Jordana Brewster is getting candid about the challenges that came along with welcoming her two sons — Rowan, now 4½, and Julian, now 7½ — into her life via surrogacy.
The F9 actress, 40, chatted with PEOPLE amid her partnership with Clearblue on the company's newly announced #Conceivinghood campaign, which aims to "normalize the conversation around infertility and the trying to conceive journey."
"I'm really hard on myself and I have a lot of guilt and shame," Brewster says. "I think I would have felt this way whether or not I carried, but I was always like, 'I'm less than, as a mother, because I didn't carry.' I just told myself that story over and over again."
And while she has "worked through" those feelings and understands today that the physical ability to carry a child doesn't equate to her worth as a mom, it was a difficult road to acceptance.
"When I went to a mommy group, I would tell myself that story and would over explain, and I judged myself and assumed other people were judging me," Brewster says.
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Jordana Brewster Says Explaining Surrogacy Makes Motherhood "More Challenging" as Sons Get Older
Brewster is "so grateful" she lived in a state where surrogacy was a legal option she could pursue, but she still remembers feeling the need to defend herself over assumptions people made about why she chose it.
"I think [other moms] assumed that I didn't want to carry, or I didn't want to go through that experience. I think there's just an inherent judgment with surrogacy," she tells PEOPLE.
Some of the comments Brewster heard, she recalls, were, " 'Oh my God, you're so lucky. You didn't have to carry or you didn't have to gain weight,' " though she says she wasn't sure "if they were joking or not."
Another challenge for the self-professed "control freak" was not being the one at the wheel in terms of the biology aspect once the embryo transfer was complete.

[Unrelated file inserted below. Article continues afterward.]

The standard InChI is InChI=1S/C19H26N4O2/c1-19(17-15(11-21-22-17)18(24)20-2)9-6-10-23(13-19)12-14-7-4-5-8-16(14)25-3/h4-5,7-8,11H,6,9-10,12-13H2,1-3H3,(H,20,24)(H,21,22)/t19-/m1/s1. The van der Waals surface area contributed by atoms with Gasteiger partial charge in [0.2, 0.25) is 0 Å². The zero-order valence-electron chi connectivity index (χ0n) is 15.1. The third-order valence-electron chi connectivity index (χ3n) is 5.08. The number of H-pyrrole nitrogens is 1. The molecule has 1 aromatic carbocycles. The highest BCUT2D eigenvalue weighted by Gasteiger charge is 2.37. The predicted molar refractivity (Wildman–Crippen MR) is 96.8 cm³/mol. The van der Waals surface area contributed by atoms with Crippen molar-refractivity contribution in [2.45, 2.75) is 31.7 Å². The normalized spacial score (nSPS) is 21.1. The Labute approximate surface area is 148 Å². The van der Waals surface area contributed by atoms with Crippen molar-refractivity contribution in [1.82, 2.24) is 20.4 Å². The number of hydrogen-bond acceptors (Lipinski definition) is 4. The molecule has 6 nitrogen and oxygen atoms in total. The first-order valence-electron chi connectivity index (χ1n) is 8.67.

But a silver lining, according to Brewster, was the fact that it was "also good prep for motherhood … because once you have a kid, you can't really control much. They come out with their own personalities and there's so much you have to juggle and adapt to that you can't really prepare for."
Brewster says her Rowan and Julian "have a tough time" understanding surrogacy, "because it's a complicated thing to explain, and I am still not sure that they completely grasp that."
"But I also noticed that it was a way bigger deal for me than it was for my son," she adds. "One day, I told him, and he was like, 'Okay.' And that was it. And then we'll be driving in the car and he'll come up with a really difficult question and I'm like, 'Oh my God, I have to deal with this right now. How do I answer that?' "
A new adventure in motherhood lately has been tackling co-parenting with her ex Andrew Form, from whom she filed for divorce last summer following a separation earlier in 2020
Brewster say she feels parenting as a team has "ctually been somewhat easier" than it was before, because "it's a little bit more clear what the guidelines and the rules are."
"When [Andrew] has the kids, they're relishing their time with him and there's been really good quality time together," Brewster says. "We communicate better as co-parents than we did as husband and wife. … We were married for 13 years and we were both on the same page, so there's no acrimony, which I think really helps."
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Brewster is excited to team up with Clearblue on their #Conceivinghood campaign, during which she will be part of a live, virtual discussion on April 22 at 11 a.m. ET to help fight the "stigma" surrounding infertility, in honor of National Infertility Awareness Week. (Interested parties can register at clearblueconceivinghoodevent.com.)
"I thought [conceiving] would be no problem for me, which I think a lot of women do," she tells PEOPLE. "I feel like we sort of assume, 'Oh, okay, I'm on the track, I've been married and now I want to have a kid, and it shouldn't be a big problem.' And then all of a sudden you realize, 'Wait, this is going to be a little more challenging than I thought.' "
For other women hoping to become mothers — however that journey looks for them — and having a tough time, Brewster wants them to know, "once you have your kids, it's all so worth it and all that part becomes a blur."
And "at the end of the day, the most important thing is to just be there with your kid," she advises. "I made the mistake of outsourcing my problems a lot and seeking advice from every person [who] would offer [it]."
"Listen to your gut," the actress says. "It took me, like, five years with Julian to finally be like, 'Oh wait, why am I listening to all these experts? I got it.' "
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